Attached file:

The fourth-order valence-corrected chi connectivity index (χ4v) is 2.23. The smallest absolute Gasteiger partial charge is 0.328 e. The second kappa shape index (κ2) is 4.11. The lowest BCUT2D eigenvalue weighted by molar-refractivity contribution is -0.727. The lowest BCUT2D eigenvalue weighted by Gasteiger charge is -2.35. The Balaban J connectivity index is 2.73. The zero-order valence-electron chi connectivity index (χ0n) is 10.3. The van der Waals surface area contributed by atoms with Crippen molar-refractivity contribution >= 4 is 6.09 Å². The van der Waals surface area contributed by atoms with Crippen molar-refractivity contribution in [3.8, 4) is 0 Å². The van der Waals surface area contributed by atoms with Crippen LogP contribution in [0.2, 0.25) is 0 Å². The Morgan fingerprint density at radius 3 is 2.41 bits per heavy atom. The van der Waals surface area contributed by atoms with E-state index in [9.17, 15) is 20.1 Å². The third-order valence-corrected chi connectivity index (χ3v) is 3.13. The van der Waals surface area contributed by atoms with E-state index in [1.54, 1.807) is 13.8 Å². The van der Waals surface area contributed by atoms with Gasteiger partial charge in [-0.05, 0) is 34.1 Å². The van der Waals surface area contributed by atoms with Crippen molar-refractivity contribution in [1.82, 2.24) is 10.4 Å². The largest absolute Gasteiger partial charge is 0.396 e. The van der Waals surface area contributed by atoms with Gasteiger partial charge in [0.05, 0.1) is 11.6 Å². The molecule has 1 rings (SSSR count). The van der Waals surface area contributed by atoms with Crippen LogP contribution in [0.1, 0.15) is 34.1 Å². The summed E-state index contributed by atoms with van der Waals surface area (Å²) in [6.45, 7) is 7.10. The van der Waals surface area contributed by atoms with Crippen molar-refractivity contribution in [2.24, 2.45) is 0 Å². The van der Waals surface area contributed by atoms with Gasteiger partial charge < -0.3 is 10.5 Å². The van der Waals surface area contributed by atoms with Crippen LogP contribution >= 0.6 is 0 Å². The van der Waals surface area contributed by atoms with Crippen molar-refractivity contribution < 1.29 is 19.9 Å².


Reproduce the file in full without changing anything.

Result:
The fourth-order valence-corrected chi connectivity index (χ4v) is 2.23. The smallest absolute Gasteiger partial charge is 0.328 e. The second kappa shape index (κ2) is 4.11. The lowest BCUT2D eigenvalue weighted by molar-refractivity contribution is -0.727. The lowest BCUT2D eigenvalue weighted by Gasteiger charge is -2.35. The Balaban J connectivity index is 2.73. The zero-order valence-electron chi connectivity index (χ0n) is 10.3. The van der Waals surface area contributed by atoms with Crippen molar-refractivity contribution >= 4 is 6.09 Å². The van der Waals surface area contributed by atoms with Crippen molar-refractivity contribution in [3.8, 4) is 0 Å². The van der Waals surface area contributed by atoms with Crippen LogP contribution in [0.2, 0.25) is 0 Å². The Morgan fingerprint density at radius 3 is 2.41 bits per heavy atom. The van der Waals surface area contributed by atoms with E-state index in [9.17, 15) is 20.1 Å². The third-order valence-corrected chi connectivity index (χ3v) is 3.13. The van der Waals surface area contributed by atoms with E-state index in [1.54, 1.807) is 13.8 Å². The van der Waals surface area contributed by atoms with Gasteiger partial charge in [-0.05, 0) is 34.1 Å². The van der Waals surface area contributed by atoms with Crippen molar-refractivity contribution in [1.82, 2.24) is 10.4 Å². The largest absolute Gasteiger partial charge is 0.396 e. The van der Waals surface area contributed by atoms with Gasteiger partial charge in [0.05, 0.1) is 11.6 Å². The molecule has 1 rings (SSSR count). The van der Waals surface area contributed by atoms with Crippen LogP contribution in [0.1, 0.15) is 34.1 Å². The summed E-state index contributed by atoms with van der Waals surface area (Å²) in [6.45, 7) is 7.10. The van der Waals surface area contributed by atoms with Crippen molar-refractivity contribution in [2.24, 2.45) is 0 Å². The van der Waals surface area contributed by atoms with Gasteiger partial charge < -0.3 is 10.5 Å². The van der Waals surface area contributed by atoms with Crippen LogP contribution >= 0.6 is 0 Å². The van der Waals surface area contributed by atoms with Crippen molar-refractivity contribution < 1.29 is 19.9 Å².